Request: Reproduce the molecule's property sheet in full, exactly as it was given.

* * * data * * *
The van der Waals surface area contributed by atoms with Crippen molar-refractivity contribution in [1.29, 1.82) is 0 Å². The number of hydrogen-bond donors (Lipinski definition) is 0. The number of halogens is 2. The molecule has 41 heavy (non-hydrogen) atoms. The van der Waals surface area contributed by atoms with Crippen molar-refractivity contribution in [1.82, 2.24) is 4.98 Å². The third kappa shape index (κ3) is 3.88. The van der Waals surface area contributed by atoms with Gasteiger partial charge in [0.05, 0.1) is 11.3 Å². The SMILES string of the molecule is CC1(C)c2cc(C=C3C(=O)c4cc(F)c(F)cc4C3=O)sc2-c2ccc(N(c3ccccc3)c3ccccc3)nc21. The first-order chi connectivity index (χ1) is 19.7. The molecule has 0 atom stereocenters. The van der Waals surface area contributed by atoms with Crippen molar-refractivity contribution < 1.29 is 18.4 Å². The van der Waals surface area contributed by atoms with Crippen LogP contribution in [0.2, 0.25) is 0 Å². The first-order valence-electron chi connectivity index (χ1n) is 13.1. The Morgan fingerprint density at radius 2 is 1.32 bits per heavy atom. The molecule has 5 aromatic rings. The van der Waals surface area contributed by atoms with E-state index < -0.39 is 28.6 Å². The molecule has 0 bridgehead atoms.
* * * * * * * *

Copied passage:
The van der Waals surface area contributed by atoms with Crippen molar-refractivity contribution in [1.29, 1.82) is 0 Å². The number of hydrogen-bond donors (Lipinski definition) is 0. The number of halogens is 2. The molecule has 41 heavy (non-hydrogen) atoms. The van der Waals surface area contributed by atoms with Crippen molar-refractivity contribution in [1.82, 2.24) is 4.98 Å². The third kappa shape index (κ3) is 3.88. The van der Waals surface area contributed by atoms with Gasteiger partial charge in [0.05, 0.1) is 11.3 Å². The SMILES string of the molecule is CC1(C)c2cc(C=C3C(=O)c4cc(F)c(F)cc4C3=O)sc2-c2ccc(N(c3ccccc3)c3ccccc3)nc21. The first-order chi connectivity index (χ1) is 19.7. The molecule has 0 atom stereocenters. The van der Waals surface area contributed by atoms with Crippen molar-refractivity contribution < 1.29 is 18.4 Å². The van der Waals surface area contributed by atoms with Crippen LogP contribution in [0.2, 0.25) is 0 Å². The first-order valence-electron chi connectivity index (χ1n) is 13.1. The Morgan fingerprint density at radius 2 is 1.32 bits per heavy atom. The molecule has 5 aromatic rings. The van der Waals surface area contributed by atoms with E-state index < -0.39 is 28.6 Å². The molecule has 0 bridgehead atoms.